I think at least linting is mandatory and cheap enough to be always run. It is a very easy mistake to make in an emergency PR.

I feel this should be limited to committers, but have no strong opinion.

Given the normal case for a skip ci PR is an emergency fix, I think local verification done by committer, locally, is a good start.

I would like also to propose that we give this mechanism a trial period, and agree on revisiting it’s efficacy in a few months time.

Summarizing the discussion a bit here:

  • There is consensus that such a bypass mechanism could be useful
  • There is widespread concern of abuse. Due to this concern, it’s been suggested to also improve our CI filter to skip parts of the CI for certain changes.
  • There is consensus that committers should enforce that some verification be done prior to submitting the PR.

Given the above, my suggestion would be we move forward as follows:

  1. We move forward with a trial period of [skip ci] but require it to be present in the PR title so that it’s clear from git log.
  2. We limit [skip ci] to quickly reverting PRs which caused breakages.
  3. We implement the CI filter suggestions from @manupa-arm to avoid introducing [skip ci] into our regular development flow. This way, if we decide to abandon the mechanism after a period of time, we do so independent of regression in our normal development workflow.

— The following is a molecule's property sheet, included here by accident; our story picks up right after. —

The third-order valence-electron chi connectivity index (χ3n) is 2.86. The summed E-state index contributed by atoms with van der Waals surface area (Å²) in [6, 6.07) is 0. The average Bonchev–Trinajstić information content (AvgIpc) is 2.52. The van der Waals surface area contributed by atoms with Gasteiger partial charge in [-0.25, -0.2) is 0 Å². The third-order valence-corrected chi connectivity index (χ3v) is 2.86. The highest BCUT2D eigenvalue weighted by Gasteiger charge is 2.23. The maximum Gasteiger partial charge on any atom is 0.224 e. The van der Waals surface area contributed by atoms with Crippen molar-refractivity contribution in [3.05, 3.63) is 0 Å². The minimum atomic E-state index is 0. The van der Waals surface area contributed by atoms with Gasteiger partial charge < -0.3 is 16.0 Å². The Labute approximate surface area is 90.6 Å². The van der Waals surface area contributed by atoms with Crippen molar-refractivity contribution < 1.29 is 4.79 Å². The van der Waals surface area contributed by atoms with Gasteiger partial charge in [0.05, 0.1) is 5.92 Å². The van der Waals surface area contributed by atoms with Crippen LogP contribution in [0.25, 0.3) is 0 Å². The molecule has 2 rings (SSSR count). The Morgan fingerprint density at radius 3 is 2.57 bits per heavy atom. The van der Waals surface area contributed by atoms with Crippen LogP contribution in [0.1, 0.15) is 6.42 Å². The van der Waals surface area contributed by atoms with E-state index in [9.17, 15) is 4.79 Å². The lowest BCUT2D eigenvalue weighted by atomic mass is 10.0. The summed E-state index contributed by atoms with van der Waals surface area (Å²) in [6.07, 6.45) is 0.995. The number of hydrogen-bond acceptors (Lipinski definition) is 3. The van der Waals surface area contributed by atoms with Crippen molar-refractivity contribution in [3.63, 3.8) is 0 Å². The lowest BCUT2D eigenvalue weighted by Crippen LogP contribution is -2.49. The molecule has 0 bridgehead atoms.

How does this sound to everyone?

1 Like

On the implementation side a bot (likely this new one: https://github.com/tvm-bot) with triage-level permissions could ensure that [skip ci] is present in the PR title if any of the commits in the PR have skipped CI (if a commit comes later on where CI isn’t skipped, the submitter can manually remove the tag from the PR and the bot can remove the label), similar to other Apache repos with triaging bots on PRs. Optionally it could add a label as well (which has the benefit that submitters without committer status can’t edit labels directly)

It seems like it would be simpler for us to rely on both the PR title and the commit being built starting with [skip ci] (with a clear indication of why CI was skipped or not skipped in the CI logs). This would obviate the need for a bot to be writing PR titles or adding labels. We still may need the bot to authenticate though in lieu of installing a GitHub App to the repo.

This is now landed in https://github.com/apache/tvm/commit/586944e5be7ddda744c859dfe55b8a31c9a3eb3d!

1 Like

Do we encourage using skip ci for other benign changes like typo-only fix?

I don’t think so at this point (but that may change in the future). We’re planning to add more filtering for CI so doc-specific changes don’t trigger full CI so people don’t have to rely (or overuse) on skip CI as a sledgehammer

@masahi correct–i think it would be good to avoid going too far down the path of carving out exceptions, as we detailed above.

however, we have made changes to allow for quick fixes of typos in docs. it would be great if we could similarly detect comment-only PRs and run a shorter CI for them.